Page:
Fort Wayne public funding group denies $23 million loan request from Electric Works developers

The $23 million dollar loan would have paid for some upfront costs and debts, and would have replaced the $63 million dollars committed to the project earlier on.

Posted: Nov 18, 2019 7:55 PM
Updated: Nov 18, 2019 10:42 PM

FORT WAYNE, Ind. (WFFT) - Electric Works is one of the largest development projects ever in the City of Fort Wayne and while not receiving approval of the loan is a let down, there’s still optimism surrounding the project.

Last week, the Electric Works developers, RTM Ventures, sent a letter to the Capital Improvement Board asking for a $23 million loan guarantee. Nancy Townsend with the Redevelopment Commission says the local public funding partners couldn't commit to that type of investment.

"It was just a bridge too far to put the public money in that position of risk," Townsend said.

Their concern? If they commit the $23 million to help with paying some costs right now, they'd be the new owners of the GE campus IF the project goes belly up,

"It's a property we have completed no due diligence on," Townsend said "The cost for owning and maintaining that from year-to-year is completely unknown to us."

5th District Fort Wayne Councilman Geoff Paddock has been an advocate for the project since the beginning. He has cautious optimism about the project's future.

Paddock said, "It is something that perhaps that would make some people uneasy. I'm hoping we can find a way to continue to make this project work."

Townsend and Paddock both says its possible someone else could come forward with that investment.

The original $63 million is still being committed from the City once all the terms of agreement are met, and Townsend says they'll still work with the developers to see how they can safely help.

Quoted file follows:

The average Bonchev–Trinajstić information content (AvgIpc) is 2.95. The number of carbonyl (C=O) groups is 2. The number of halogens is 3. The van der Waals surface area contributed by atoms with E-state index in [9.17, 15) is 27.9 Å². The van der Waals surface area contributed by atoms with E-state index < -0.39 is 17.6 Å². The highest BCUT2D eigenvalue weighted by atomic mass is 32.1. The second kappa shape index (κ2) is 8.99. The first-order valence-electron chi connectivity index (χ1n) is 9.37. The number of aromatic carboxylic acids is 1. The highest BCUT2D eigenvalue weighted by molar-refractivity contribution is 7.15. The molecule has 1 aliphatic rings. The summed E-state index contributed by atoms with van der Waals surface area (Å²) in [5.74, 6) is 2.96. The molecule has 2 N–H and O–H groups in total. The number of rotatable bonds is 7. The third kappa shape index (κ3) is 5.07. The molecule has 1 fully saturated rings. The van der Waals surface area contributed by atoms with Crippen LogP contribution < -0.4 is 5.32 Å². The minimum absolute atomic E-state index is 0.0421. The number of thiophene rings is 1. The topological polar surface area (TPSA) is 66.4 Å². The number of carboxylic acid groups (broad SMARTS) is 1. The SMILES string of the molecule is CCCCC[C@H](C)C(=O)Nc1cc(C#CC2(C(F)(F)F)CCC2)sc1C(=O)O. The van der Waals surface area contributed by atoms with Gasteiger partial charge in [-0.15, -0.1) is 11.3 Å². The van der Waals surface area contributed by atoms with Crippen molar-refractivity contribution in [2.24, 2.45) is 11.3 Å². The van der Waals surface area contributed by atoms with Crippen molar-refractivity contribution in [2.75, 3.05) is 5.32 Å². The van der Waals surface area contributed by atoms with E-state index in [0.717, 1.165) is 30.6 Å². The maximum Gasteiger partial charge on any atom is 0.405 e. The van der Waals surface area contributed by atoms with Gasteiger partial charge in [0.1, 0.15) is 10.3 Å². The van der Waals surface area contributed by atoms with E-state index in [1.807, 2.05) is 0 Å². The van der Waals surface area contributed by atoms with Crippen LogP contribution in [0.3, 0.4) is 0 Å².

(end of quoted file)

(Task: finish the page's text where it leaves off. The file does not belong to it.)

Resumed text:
"The public interest of those dollars I think is of our utmost priority and i think that we are our partners believe that this is the prudent move," Townsend.

"We see this as a huge regional project for the northeastern part of the state," Paddock said. "A lot of folks are watching us and we really need to work hard not to let them down."

If the project doesn't go through for some reason, Paddock says it could have impacts on development of the surrounding neighborhoods.

"New sidewalks, new infrastructure, street lights, could be years instead of months before we see some improvements."

All involved with the project say this isn't the end. A statement from RTM ventures said in part, “For now, nothing changes in terms of our outlook or approach. We remain committed to finding the right solution to close on the financing and continue the clean-up and renovation of this historic campus.”

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